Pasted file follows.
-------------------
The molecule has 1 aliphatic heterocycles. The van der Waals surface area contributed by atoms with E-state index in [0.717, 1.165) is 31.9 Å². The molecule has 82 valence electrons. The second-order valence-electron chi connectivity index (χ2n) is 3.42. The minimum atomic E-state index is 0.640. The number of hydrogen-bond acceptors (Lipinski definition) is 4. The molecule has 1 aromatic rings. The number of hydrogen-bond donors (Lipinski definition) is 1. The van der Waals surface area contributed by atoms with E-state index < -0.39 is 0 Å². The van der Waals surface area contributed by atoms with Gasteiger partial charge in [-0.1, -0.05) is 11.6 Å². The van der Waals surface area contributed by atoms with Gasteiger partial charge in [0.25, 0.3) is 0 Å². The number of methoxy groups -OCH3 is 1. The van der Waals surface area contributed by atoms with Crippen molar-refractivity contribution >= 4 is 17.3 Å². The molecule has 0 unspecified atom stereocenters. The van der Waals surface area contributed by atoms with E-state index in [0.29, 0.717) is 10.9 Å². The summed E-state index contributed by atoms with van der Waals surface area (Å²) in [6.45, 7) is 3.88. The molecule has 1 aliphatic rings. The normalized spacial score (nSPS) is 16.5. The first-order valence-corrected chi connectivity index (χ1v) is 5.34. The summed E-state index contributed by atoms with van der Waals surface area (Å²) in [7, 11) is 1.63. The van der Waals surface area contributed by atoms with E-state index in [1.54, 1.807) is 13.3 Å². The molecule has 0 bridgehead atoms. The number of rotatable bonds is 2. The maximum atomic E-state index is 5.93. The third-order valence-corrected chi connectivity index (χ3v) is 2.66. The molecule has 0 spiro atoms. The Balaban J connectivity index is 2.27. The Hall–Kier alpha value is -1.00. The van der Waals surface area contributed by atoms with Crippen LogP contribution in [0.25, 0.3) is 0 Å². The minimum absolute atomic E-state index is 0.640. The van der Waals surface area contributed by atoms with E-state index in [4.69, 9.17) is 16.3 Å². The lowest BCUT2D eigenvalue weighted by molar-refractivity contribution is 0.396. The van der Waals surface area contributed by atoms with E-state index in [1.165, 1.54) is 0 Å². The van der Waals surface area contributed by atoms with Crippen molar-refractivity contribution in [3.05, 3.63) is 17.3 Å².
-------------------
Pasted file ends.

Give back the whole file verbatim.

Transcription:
The molecule has 1 aliphatic heterocycles. The van der Waals surface area contributed by atoms with E-state index in [0.717, 1.165) is 31.9 Å². The molecule has 82 valence electrons. The second-order valence-electron chi connectivity index (χ2n) is 3.42. The minimum atomic E-state index is 0.640. The number of hydrogen-bond acceptors (Lipinski definition) is 4. The molecule has 1 aromatic rings. The number of hydrogen-bond donors (Lipinski definition) is 1. The van der Waals surface area contributed by atoms with E-state index < -0.39 is 0 Å². The van der Waals surface area contributed by atoms with Gasteiger partial charge in [-0.1, -0.05) is 11.6 Å². The van der Waals surface area contributed by atoms with Gasteiger partial charge in [0.25, 0.3) is 0 Å². The number of methoxy groups -OCH3 is 1. The van der Waals surface area contributed by atoms with Crippen molar-refractivity contribution >= 4 is 17.3 Å². The molecule has 0 unspecified atom stereocenters. The van der Waals surface area contributed by atoms with E-state index in [0.29, 0.717) is 10.9 Å². The summed E-state index contributed by atoms with van der Waals surface area (Å²) in [6.45, 7) is 3.88. The molecule has 1 aliphatic rings. The normalized spacial score (nSPS) is 16.5. The first-order valence-corrected chi connectivity index (χ1v) is 5.34. The summed E-state index contributed by atoms with van der Waals surface area (Å²) in [7, 11) is 1.63. The van der Waals surface area contributed by atoms with E-state index in [1.54, 1.807) is 13.3 Å². The molecule has 0 bridgehead atoms. The number of rotatable bonds is 2. The maximum atomic E-state index is 5.93. The third-order valence-corrected chi connectivity index (χ3v) is 2.66. The molecule has 0 spiro atoms. The Balaban J connectivity index is 2.27. The Hall–Kier alpha value is -1.00. The van der Waals surface area contributed by atoms with Crippen LogP contribution in [0.25, 0.3) is 0 Å². The minimum absolute atomic E-state index is 0.640. The van der Waals surface area contributed by atoms with E-state index in [4.69, 9.17) is 16.3 Å². The lowest BCUT2D eigenvalue weighted by molar-refractivity contribution is 0.396. The van der Waals surface area contributed by atoms with E-state index in [1.165, 1.54) is 0 Å². The van der Waals surface area contributed by atoms with Crippen molar-refractivity contribution in [3.05, 3.63) is 17.3 Å².